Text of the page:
New partnership to save England’s endangered curlews

The Curlew Recovery Partnership is a new, exciting and transformative initiative that brings together everyone interested in protecting Curlew, including land managers, farmers, rangers, policymakers and researchers. They are teaming up to secure the future of one of England’s best known and most endangered species, the Eurasian curlew.

Urgent action is required. The curlew is one of the top priority bird conservation priorities in the UK, where nearly half of the breeding population has been lost in the last 25 years and where the curlew has disappeared due to the contraction of range from many traditional locations.

The partnership is the result of Curlew Recovery Summits hosted by HRH The Prince of Wales in Dartmoor in March 2018 and Highgrove in February 2020. She will coordinate and support those concerned with the conservation of curlews, while benefiting them from other threatened species and habitats that will help people reconnect with nature:

Curlew, Copyright Glyn Sellors, from the Surfbirds Galleries

His Royal Highness the Prince of Wales said: “The curlew’s haunted cry is all too seldom heard. This most wonderful bird is in desperate need of support and I am delighted that following the meetings in Dartmoor in March 2018 and Highgrove in February 2020, the England Curlew Recovery Partnership has been created to bring together all who can and can help provide that support to promote this vital cause to the public; I am sure many of them do not know exactly how special the curlew is and what role they can play in saving it for the benefit of present and future generations. “

The partnership recently appointed Mary Colwell as chairman and Prof. Russell Wynn as manager. Supported by a steering group, they will drive the partnership forward, drawing on the partnership’s extensive combined experience in curlew protection, research and public engagement.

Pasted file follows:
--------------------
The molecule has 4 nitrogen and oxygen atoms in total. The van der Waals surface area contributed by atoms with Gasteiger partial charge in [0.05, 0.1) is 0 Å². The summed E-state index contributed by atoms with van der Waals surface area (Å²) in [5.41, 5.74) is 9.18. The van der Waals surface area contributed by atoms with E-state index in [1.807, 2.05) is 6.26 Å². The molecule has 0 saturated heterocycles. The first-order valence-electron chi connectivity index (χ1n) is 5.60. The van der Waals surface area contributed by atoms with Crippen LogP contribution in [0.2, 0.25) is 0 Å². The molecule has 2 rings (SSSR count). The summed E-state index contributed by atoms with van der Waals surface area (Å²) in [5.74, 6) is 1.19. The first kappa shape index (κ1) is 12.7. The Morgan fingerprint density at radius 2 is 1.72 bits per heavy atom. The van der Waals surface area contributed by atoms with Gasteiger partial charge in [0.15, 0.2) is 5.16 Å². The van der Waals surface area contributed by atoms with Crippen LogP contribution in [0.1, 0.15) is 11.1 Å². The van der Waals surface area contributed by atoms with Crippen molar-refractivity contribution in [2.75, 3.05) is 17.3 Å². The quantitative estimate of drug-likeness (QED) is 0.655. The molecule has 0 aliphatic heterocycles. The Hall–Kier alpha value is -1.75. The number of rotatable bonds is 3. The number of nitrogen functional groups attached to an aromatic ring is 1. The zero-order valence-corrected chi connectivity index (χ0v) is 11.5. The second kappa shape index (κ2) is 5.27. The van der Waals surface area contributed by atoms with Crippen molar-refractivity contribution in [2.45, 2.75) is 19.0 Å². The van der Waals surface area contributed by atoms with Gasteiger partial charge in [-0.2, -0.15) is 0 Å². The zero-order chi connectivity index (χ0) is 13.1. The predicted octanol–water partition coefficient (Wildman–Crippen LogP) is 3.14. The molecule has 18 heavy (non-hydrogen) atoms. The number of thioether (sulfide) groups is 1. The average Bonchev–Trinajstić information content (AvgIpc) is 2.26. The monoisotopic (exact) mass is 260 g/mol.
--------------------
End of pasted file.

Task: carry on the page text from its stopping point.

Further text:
In Mary’s words, “The disappearance of curlews from the open countryside of England is deeply sad and a very tangible reminder of the crisis facing our wildlife. The Curlew Recovery Partnership is determined to work together to find solutions to reverse its decline and change our relationship with nature. It is an honor to be part of this initiative. “

The partnership steering group consists of nine organizations: Bolton Castle Estate, British Ornithology Trust (BTO), Curlew Action, Curlew Country, Duchy of Cornwall, Wildlife Conservation (GWCT), Natural England, Royal Society for the Protection of Birds (RSPB) ) and Wildfowl and Wetlands Trust (WWT).

Established with financial support from Defra, the partnership will explore ways to embed curlew recovery into Defra’s new Environmental Land Management Scheme (ELMS) and the Nature Recovery Network.

Tony Juniper, Chairman of Natural England said: “Unfortunately, the Eurasian curlew is very rare in many parts of England. If this decline continues, there is a significant risk that future generations will not be able to enjoy these wonderful birds. We look forward to being part of the steering group of the partnership that brings together those who are equally passionate about restoring these iconic birds. The partnership launched today is an example of the kind of positive collaboration we know is needed to reverse the declining fate of many of our wildlife species. “

The partnership now seeks to work with anyone interested in saving England’s curlews and will provide a channel for the flow of information and future funding to support those who work on the ground. To participate, please email [email protected] (mailto: [email protected]) or visit the website at www.curlewrecovery.org

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